Sunday, December 23, 2007

Tuesday, December 18, 2007

Saturday, December 15, 2007

Flamingoes at Pulicat

After days of going through the FZ18's manual, I thought it was time to try it out in the field -- last Sunday my friends and I landed up at the Nelapattu Bird Sanctuary, near Sullurpeta.
Before getting into the sanctuary we had decided to check out the Shar Road (the road leading to Shriharikota) because the best time to sight flamingoes here is early in the morning before the traffic starts.
That was not to be -- we planned to leave Chennai by about 5.30 in the morning to be on Shar Road, about a 100 km from here by about 7.00. We were about an hour behind schedule even before we started. By the time we reached Sullurpeta the flamingoes had retreated and were a distant white patch on the horizon. We noticed a group of fishermen with their fishing boats by the roadside. Pretty lucky for us and quite unusual -- I have never seen boats by the roadside in this place. It just took us a moment to decide to go out on the boat. We asked the fisherman, and for four hundred rupees, he agreed to take us out to the birds or at least as near as they will allow us to come.
The sun was pretty high in the sky and there was quite a glare, the water vapour lifting off the surface of the backwaters added to the haze. But the Lumix FZ18 with its 504 mm reach -- with extended zoom I think it goes up to 700mm (not sure) -- was great. The images needed a bit of tweaking on photoshop to bring out the contrast and colour. Here are the results.

These birds just would not let us anywhere within a couple of hundred metres. They would just stride away from us as the boat neared them and moments later they would take off in a flurry of wings. There must of been a few thousands of these flamingoes and it was a sight none of us will ever forget.
All these pics were shot at the full extension of the FZ18's reach.

This was the closest we came, I thing these three guys below were about 100 metres

A pelican at the Nelapattu bird sanctuary.

Friday, December 07, 2007


in Camera is expanding to digital photography. After years of thinking about taking up digital photography, I finally decided to take the plunge - bought myself a Lumix FZ18. This little gem is an ideal fit for amateurs - affordable and has the features of a higher end camera. With a lens by the legendary Leica brand, it offers an optical equivalent of a 28-504 mm zoom that lets you stretch from table top to wildlife photography.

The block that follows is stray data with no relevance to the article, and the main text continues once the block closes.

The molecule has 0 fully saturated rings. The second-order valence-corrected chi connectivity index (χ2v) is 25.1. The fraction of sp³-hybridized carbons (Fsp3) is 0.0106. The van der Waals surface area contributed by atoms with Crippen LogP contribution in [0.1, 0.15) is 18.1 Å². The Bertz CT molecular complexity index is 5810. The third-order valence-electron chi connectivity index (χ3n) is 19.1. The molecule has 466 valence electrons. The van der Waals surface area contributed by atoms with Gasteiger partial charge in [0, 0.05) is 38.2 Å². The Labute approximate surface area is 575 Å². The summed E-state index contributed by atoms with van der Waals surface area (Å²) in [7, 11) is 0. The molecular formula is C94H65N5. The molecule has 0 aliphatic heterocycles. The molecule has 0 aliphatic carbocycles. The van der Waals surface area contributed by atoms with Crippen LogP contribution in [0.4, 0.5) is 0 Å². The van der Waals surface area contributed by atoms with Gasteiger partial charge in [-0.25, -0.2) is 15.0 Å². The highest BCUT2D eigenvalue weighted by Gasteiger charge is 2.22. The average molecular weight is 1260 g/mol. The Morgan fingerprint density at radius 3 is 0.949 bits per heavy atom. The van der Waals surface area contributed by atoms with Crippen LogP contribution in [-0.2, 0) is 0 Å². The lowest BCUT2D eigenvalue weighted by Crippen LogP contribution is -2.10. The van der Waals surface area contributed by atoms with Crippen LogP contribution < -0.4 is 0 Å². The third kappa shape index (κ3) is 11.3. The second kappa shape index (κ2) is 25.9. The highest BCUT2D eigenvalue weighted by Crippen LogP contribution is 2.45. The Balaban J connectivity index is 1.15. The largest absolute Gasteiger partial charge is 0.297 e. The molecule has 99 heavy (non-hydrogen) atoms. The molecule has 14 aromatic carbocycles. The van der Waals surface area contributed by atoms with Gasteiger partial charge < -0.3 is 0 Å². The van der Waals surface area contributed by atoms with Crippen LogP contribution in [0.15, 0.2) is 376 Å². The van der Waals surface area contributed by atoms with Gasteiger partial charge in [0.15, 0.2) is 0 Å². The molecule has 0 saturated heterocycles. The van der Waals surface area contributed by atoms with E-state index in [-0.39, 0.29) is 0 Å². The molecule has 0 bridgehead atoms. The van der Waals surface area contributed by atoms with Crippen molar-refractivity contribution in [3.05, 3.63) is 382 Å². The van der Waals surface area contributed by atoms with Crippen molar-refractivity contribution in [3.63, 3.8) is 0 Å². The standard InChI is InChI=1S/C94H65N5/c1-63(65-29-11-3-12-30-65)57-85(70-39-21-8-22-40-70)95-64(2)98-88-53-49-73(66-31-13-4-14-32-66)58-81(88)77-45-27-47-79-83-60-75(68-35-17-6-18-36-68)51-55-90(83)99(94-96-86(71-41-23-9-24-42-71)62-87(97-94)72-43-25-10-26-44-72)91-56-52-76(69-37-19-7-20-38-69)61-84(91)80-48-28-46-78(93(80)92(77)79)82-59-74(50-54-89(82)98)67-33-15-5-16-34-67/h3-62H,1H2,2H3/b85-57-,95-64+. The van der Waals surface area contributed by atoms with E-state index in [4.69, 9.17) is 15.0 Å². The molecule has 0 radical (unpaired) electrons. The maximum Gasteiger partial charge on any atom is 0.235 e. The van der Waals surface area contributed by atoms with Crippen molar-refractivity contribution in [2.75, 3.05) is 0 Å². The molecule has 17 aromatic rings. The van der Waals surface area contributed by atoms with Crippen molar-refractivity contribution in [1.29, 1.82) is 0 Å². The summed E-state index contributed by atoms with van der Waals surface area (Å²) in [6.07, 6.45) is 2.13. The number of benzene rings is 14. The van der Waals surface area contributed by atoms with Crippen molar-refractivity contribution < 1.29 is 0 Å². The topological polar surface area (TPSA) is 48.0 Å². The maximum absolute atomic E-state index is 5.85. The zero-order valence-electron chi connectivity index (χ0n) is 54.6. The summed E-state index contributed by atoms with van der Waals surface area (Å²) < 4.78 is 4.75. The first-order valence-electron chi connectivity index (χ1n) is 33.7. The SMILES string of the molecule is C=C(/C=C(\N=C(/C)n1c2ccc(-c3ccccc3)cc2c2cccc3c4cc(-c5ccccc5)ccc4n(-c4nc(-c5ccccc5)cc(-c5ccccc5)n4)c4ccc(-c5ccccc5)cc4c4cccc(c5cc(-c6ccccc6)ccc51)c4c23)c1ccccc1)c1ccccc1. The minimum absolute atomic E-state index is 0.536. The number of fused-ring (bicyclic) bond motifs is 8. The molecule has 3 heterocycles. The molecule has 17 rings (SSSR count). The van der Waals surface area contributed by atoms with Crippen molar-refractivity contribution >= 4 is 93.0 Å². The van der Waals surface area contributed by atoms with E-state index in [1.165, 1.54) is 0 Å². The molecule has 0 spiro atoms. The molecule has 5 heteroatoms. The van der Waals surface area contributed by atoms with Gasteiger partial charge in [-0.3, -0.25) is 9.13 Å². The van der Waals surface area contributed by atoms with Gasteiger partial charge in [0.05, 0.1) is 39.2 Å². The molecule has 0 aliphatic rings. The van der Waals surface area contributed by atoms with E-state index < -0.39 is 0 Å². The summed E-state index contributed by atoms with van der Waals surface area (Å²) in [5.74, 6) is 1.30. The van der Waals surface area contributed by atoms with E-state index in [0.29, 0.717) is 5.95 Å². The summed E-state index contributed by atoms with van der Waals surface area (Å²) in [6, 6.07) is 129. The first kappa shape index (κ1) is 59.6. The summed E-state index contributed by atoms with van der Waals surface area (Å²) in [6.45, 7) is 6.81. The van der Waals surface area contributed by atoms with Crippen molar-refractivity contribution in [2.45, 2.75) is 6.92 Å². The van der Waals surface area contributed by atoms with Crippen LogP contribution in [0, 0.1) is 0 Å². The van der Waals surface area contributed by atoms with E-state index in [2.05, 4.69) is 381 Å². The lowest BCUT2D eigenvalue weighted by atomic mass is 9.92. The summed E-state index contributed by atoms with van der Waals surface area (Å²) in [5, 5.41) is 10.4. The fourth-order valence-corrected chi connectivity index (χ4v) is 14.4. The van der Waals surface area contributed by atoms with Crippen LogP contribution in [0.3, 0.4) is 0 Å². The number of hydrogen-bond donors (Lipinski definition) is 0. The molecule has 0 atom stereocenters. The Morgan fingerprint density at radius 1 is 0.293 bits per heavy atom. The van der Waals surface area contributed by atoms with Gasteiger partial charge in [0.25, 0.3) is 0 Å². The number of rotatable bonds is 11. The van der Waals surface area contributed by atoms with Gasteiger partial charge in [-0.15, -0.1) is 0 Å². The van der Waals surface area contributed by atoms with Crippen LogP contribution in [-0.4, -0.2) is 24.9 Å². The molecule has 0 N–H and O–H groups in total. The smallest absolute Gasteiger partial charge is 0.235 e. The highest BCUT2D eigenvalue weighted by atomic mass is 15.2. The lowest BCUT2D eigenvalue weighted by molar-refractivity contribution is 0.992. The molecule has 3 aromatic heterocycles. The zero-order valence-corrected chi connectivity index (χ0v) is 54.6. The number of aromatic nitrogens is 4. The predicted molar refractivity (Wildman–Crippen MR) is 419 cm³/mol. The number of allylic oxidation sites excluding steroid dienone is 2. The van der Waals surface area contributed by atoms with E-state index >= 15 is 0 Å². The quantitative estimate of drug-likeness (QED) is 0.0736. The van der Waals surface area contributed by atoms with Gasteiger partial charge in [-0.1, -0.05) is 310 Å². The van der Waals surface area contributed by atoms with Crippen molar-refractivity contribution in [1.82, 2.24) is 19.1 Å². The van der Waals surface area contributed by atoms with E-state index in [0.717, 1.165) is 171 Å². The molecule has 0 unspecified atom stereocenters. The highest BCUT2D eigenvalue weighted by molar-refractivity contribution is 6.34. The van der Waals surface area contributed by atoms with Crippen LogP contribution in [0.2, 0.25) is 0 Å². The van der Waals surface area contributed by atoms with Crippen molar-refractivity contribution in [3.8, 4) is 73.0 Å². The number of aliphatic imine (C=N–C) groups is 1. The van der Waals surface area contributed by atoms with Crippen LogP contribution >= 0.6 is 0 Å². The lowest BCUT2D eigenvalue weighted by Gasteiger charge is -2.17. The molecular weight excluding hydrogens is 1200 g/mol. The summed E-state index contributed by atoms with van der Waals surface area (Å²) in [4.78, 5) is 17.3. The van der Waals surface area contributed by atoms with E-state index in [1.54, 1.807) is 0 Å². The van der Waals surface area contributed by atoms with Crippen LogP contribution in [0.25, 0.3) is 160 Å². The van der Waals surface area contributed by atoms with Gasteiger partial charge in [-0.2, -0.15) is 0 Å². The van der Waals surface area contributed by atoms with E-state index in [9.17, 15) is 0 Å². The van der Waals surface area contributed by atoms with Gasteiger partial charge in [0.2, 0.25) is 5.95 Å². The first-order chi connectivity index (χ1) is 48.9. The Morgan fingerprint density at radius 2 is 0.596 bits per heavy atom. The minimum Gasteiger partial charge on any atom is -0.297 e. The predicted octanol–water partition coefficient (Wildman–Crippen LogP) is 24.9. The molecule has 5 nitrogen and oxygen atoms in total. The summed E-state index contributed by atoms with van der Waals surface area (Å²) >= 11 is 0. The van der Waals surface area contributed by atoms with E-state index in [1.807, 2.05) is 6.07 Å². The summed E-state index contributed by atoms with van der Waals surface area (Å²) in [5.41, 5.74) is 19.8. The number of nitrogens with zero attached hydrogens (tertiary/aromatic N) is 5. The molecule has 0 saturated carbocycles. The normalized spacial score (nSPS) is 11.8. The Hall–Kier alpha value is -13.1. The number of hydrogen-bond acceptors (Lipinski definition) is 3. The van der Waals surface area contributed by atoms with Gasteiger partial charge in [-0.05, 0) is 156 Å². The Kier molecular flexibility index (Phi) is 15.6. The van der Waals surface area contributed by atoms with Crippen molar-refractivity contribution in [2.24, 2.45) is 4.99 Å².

Of course there is the convenience of the digital tech -- the above photograph of a few samples from my vintage camera collection was taken just a few minutes back and I am now posting them here. No more waiting for the film to be processed and scanned, not to speak of the expense involved.
On the cameras in the pic above -
from left: Linhoff Technika, Graflex and Mamiya Universal. These names too were legends in their own time. These types of cameras were known as Press Cameras because they were popular with the journalists. This was before the 35mm versions came into being and despite their size these press cameras were more portable than the earlier versions.
But I think I will continue to use my film cameras also, after these last few days of experimenting with the FZ18, I do not think I can give up the fun of film photography... at least occasionally.
That Mamiya Universal brings back a fun memory.
As you can see, these cameras are massive and produce negatives 6cmX9cm on 120mm film. I had taken the MU to Mahabalipuram a few years back. At the shore temple, where only still cameras are allowed and you need to take advance permission before using movie cameras, the security guard could not believe that the Mamiya was only a still camera. It took some minutes of intense explaining, cajoling and downright begging before he would let me use it. That too, he followed me around to ensure that I was taking only `stills.'
Some of the pics I have posted in the Mahabalipuram collection were taken with the Mamiya. I think I have mentioned it there.